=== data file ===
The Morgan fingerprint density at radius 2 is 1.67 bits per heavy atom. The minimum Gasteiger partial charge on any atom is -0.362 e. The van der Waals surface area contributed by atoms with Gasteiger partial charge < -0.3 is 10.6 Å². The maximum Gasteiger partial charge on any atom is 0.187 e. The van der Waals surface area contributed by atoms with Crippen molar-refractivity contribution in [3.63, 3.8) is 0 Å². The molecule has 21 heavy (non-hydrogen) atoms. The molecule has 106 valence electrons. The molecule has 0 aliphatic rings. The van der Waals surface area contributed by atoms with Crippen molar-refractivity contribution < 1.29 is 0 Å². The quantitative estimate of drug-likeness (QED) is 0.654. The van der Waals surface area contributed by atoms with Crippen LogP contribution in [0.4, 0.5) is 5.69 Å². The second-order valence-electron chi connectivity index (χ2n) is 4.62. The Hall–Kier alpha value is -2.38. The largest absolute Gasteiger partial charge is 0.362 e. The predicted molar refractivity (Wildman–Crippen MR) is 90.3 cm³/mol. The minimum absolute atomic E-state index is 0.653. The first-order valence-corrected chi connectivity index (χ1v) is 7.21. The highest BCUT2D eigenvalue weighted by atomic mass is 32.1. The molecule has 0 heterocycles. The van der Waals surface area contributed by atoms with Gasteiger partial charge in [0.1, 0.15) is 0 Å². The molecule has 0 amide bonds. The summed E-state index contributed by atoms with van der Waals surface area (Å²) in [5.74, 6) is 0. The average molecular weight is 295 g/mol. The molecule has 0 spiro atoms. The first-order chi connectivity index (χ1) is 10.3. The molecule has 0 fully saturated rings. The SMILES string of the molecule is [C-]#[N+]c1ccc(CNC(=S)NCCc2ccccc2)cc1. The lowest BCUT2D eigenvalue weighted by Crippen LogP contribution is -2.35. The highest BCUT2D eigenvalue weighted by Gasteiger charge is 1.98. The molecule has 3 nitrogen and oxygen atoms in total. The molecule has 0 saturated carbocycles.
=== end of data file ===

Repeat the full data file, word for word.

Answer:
The Morgan fingerprint density at radius 2 is 1.67 bits per heavy atom. The minimum Gasteiger partial charge on any atom is -0.362 e. The van der Waals surface area contributed by atoms with Gasteiger partial charge < -0.3 is 10.6 Å². The maximum Gasteiger partial charge on any atom is 0.187 e. The van der Waals surface area contributed by atoms with Crippen molar-refractivity contribution in [3.63, 3.8) is 0 Å². The molecule has 21 heavy (non-hydrogen) atoms. The molecule has 106 valence electrons. The molecule has 0 aliphatic rings. The van der Waals surface area contributed by atoms with Crippen molar-refractivity contribution < 1.29 is 0 Å². The quantitative estimate of drug-likeness (QED) is 0.654. The van der Waals surface area contributed by atoms with Crippen LogP contribution in [0.4, 0.5) is 5.69 Å². The second-order valence-electron chi connectivity index (χ2n) is 4.62. The Hall–Kier alpha value is -2.38. The largest absolute Gasteiger partial charge is 0.362 e. The predicted molar refractivity (Wildman–Crippen MR) is 90.3 cm³/mol. The minimum absolute atomic E-state index is 0.653. The first-order valence-corrected chi connectivity index (χ1v) is 7.21. The highest BCUT2D eigenvalue weighted by atomic mass is 32.1. The molecule has 0 heterocycles. The van der Waals surface area contributed by atoms with Gasteiger partial charge in [0.1, 0.15) is 0 Å². The molecule has 0 amide bonds. The summed E-state index contributed by atoms with van der Waals surface area (Å²) in [5.74, 6) is 0. The average molecular weight is 295 g/mol. The molecule has 0 spiro atoms. The first-order chi connectivity index (χ1) is 10.3. The molecule has 0 fully saturated rings. The SMILES string of the molecule is [C-]#[N+]c1ccc(CNC(=S)NCCc2ccccc2)cc1. The lowest BCUT2D eigenvalue weighted by Crippen LogP contribution is -2.35. The highest BCUT2D eigenvalue weighted by Gasteiger charge is 1.98. The molecule has 3 nitrogen and oxygen atoms in total. The molecule has 0 saturated carbocycles.